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Image via NASA

Mystery of sun’s coronal heating

Exploding “heat bombs” might explain why the sun’s upper atmosphere, or corona, sizzles at millions of degrees – hundreds of times hotter than at the surface.

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It’s a bird, a plane, the tiniest asteroid!

Asteroid 2015 TC25 is small enough to be straddled by a person, reminiscent of the iconic bomb-riding scene in the movie Dr. Strangelove. It swept between us and the moon a year ago.

Hurricane Sandy 2012 via NASA

Hurricane risk to US northeast coast

Due to shifting weather patterns, the northeastern coast of the United Sates could see more frequent and more powerful hurricanes in the future, says new research.

Image via NASA.gov

What would Earth be like with no moon?

Earth without its moon would be a very different world indeed. No eclipses. Smaller tides. But the biggest change would be in the length of Earth’s day.

Image via NOAA

2016-17 winter outlook for US

NOAA’s outlook for this winter predicts a warmer, drier South, and cooler, wetter North. Drought is expected to persist in California and expand in the Southeast.

A mile-wide (1.4 km) crater on the rim of a larger crater near Mars' equator, as seen from CaSSIS. Image via University of Bern.

First images from ExoMars mission

A camera on board ESA’s ExoMars mission has returned its first images from orbit. It was meant to be a test, but the images are spectacular.

Comparison of an ultra-diffuse galaxy with the nearby Andromeda galaxy, an ordinary spiral galaxy and our Milky Way's nearest large neighbor.

Supernovas and ultra-diffuse galaxies

These strange galaxies have 1,000 times fewer stars than the Milky Way, yet occupy a large space. Astronomers used an advanced computer simulation to show that supernova explosions helped create them.

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Signs of climate change at Arctic tree line

Near the Arctic Circle, in northern Alaska, is where forests give way to tundra. Researchers are looking at how the warming climate might affect the ecology of this northern boundary.

Cassini will soon begin a series of 20 orbits that fly high above and below Saturn's poles, plunging just past the outer edge of the main rings. Image via NASA JPL/ Caltech/ Space Science Institute.

Saturn spacecraft prepares to ring-graze

On November 30, the Cassini spacecraft will begin a series of 20 orbits that fly high above and below Saturn’s poles, plunging just past the outer edge of the main rings.

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GoPros go to edge of space

Photog Adventures sent its GoPros to space, captured some stunning views, and then lost the cameras for 15 days. Follow the adventure in this video.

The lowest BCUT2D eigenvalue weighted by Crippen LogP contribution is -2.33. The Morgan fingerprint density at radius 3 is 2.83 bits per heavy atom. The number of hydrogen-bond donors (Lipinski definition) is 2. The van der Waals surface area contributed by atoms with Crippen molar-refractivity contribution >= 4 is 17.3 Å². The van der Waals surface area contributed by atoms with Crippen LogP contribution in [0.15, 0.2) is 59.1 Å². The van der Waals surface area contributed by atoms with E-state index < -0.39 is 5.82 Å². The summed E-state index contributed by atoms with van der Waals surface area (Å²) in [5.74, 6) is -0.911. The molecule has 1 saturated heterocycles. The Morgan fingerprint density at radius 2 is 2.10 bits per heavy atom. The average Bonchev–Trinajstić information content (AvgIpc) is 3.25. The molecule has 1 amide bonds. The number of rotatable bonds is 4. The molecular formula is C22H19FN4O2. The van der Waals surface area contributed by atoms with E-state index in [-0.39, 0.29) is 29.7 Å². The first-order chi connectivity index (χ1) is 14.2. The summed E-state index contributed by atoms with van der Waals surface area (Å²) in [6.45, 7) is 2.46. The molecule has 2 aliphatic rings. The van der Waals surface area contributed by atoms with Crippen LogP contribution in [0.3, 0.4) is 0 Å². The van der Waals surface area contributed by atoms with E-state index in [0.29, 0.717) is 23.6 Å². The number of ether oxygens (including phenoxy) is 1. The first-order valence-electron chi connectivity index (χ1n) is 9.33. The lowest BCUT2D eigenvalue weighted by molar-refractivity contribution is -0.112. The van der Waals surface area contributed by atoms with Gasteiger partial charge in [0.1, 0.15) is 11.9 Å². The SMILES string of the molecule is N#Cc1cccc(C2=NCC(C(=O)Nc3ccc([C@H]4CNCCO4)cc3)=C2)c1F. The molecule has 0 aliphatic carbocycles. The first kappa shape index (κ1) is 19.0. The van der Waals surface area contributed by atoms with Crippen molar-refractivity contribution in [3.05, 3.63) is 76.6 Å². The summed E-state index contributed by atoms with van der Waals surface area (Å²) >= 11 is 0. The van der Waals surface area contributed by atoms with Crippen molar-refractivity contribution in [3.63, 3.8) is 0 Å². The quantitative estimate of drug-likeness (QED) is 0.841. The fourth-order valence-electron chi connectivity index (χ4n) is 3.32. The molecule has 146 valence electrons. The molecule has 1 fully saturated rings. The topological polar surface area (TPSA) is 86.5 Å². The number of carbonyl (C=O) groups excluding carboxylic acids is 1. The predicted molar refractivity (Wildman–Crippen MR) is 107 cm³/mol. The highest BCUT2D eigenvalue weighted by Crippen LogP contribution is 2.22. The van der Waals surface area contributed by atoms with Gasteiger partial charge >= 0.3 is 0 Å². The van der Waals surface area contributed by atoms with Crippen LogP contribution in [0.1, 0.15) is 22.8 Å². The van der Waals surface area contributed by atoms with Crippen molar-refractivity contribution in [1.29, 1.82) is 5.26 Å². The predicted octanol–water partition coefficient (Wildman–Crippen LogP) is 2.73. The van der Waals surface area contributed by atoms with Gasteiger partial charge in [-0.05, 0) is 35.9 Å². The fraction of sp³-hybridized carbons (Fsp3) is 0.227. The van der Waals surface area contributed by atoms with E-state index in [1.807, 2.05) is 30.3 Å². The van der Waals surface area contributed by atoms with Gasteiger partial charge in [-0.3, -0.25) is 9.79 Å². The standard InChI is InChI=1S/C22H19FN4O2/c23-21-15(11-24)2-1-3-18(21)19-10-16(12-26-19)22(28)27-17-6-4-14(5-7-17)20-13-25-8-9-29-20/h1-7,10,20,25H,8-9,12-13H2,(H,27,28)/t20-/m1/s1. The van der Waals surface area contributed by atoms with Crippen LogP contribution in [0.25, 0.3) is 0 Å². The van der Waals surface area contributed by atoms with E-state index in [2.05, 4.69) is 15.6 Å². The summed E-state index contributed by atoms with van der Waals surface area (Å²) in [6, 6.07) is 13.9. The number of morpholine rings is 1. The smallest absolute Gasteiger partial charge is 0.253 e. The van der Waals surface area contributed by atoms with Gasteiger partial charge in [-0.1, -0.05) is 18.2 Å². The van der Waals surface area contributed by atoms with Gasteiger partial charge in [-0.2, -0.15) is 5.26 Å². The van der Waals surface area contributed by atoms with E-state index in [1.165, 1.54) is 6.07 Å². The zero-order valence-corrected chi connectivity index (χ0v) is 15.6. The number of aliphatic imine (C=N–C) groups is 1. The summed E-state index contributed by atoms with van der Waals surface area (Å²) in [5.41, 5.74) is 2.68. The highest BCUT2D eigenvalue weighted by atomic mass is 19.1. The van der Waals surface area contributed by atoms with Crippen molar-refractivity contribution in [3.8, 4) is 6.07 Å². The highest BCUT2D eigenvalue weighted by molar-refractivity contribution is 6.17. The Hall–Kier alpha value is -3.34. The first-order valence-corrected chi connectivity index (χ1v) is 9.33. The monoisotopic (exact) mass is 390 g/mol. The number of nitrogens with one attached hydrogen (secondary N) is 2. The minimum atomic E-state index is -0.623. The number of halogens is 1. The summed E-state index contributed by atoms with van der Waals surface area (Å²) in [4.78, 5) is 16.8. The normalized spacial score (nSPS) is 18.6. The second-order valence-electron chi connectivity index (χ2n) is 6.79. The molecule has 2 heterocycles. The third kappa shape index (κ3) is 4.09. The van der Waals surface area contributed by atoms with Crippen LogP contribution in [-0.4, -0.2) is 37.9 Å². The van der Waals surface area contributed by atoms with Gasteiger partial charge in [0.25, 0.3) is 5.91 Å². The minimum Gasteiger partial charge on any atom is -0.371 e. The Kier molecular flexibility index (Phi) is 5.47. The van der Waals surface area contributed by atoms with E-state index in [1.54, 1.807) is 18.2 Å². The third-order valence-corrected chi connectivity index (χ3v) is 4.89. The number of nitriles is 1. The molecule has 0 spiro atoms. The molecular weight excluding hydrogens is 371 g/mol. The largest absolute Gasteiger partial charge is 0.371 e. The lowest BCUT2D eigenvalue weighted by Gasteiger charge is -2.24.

Discoveries indicate mass fishing and therefore a semi-permanent settlement. Image via Arne Sjöström

An underwater Stone Age settlement

Researchers have now mapped a preserved underwater site off the coast of Sweden. They think it was a lagoon where Mesolithic humans lived during parts of the year.

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Great Valley found on Mercury

Scientists have discovered a Great Valley on Mercury, hundreds of miles long and sunken by as much as 2 miles (3 km) below the surrounding terrain.

Image via NASA/JPL-Caltech/Space Science Institute

Watch summer clouds on Titan

Time-lapse by the Cassini spacecraft shows methane clouds moving across northern regions of Saturn’s largest moon, Titan, on October 29­­­­ and 30.

Arctic sea ice in 2016. Image via NASA

Decline of Arctic’s thickest sea ice

The Arctic’s multi-year sea ice – ice that survives the summer melt – is weaker and there’s less of it. Satellite images show the difference between 1984 and now.

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Spacecraft catches partial solar eclipse

On Sunday, October 30, NASA’s Solar Dynamics Observatory caught the moon passing in front of the sun.

This artist's concept illustrates how the most extreme "pumpkin star" found by Kepler and Swift compares with the sun. Both stars are shown to scale. KSw 71 is larger, cooler and redder than the sun and rotates four times faster. Rapid spin causes the star to flatten into a pumpkin shape, which results in brighter poles and a darker equator. Rapid rotation also drives increased levels of stellar activity such as starspots, flares and prominences, producing X-ray emission over 4,000 times more intense than the peak emission from the sun. KSw 71 is thought to have recently formed following the merger of two sun-like stars in a close binary system. Image via NASA's Goddard Space Flight Center/Francis Reddy

Check out fast-spinning ‘pumpkin’ stars

These stars produce X-rays at 100 times our sun’s peak levels. They spin so fast they’ve been squashed into pumpkin-like shapes.

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Science fights to control fire ants

Thinking of the ant colony as a superorganism, entomologist Patricia Pietrantonio is searching for the master regulator genes that may help control them.

Image Credit: NASA/JHUAPL/SwRI

New Horizons returns last of Pluto data

Remember when they said it would take more than a year for New Horizons to send its data back from Pluto? Now, say scientists, “We have our pot of gold.”

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Astronomers to observe Tabby’s Star

Observations begin tonight with the Green Bank radio telescope. Astronomers are seeking evidence of an extraterrestrial civilization.

Image via trasroid/Flickr

Bees can learn to pull strings for food

Learning to pull strings for food is often used to test the intelligence of apes and birds. Turns out, bees can learn it too, and pass the skill on to other bees.